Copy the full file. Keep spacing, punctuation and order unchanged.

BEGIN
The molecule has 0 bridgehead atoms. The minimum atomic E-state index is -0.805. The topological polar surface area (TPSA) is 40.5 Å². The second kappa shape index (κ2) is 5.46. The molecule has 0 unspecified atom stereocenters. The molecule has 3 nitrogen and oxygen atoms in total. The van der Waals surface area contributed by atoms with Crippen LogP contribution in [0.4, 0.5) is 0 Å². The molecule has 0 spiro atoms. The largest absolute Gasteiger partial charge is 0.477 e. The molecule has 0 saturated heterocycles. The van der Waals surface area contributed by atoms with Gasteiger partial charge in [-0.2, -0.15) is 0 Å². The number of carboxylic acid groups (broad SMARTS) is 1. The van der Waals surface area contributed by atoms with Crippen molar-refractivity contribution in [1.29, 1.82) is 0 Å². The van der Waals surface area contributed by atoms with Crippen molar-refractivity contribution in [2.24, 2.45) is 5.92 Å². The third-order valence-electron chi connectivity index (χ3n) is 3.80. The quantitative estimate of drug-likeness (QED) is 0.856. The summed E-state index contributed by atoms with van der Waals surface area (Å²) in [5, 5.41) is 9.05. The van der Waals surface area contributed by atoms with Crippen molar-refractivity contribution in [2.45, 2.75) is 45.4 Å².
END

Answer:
The molecule has 0 bridgehead atoms. The minimum atomic E-state index is -0.805. The topological polar surface area (TPSA) is 40.5 Å². The second kappa shape index (κ2) is 5.46. The molecule has 0 unspecified atom stereocenters. The molecule has 3 nitrogen and oxygen atoms in total. The van der Waals surface area contributed by atoms with Crippen LogP contribution in [0.4, 0.5) is 0 Å². The molecule has 0 spiro atoms. The largest absolute Gasteiger partial charge is 0.477 e. The molecule has 0 saturated heterocycles. The van der Waals surface area contributed by atoms with Gasteiger partial charge in [-0.2, -0.15) is 0 Å². The number of carboxylic acid groups (broad SMARTS) is 1. The van der Waals surface area contributed by atoms with Crippen molar-refractivity contribution in [1.29, 1.82) is 0 Å². The van der Waals surface area contributed by atoms with Crippen molar-refractivity contribution in [2.24, 2.45) is 5.92 Å². The third-order valence-electron chi connectivity index (χ3n) is 3.80. The quantitative estimate of drug-likeness (QED) is 0.856. The summed E-state index contributed by atoms with van der Waals surface area (Å²) in [5, 5.41) is 9.05. The van der Waals surface area contributed by atoms with Crippen molar-refractivity contribution in [2.45, 2.75) is 45.4 Å².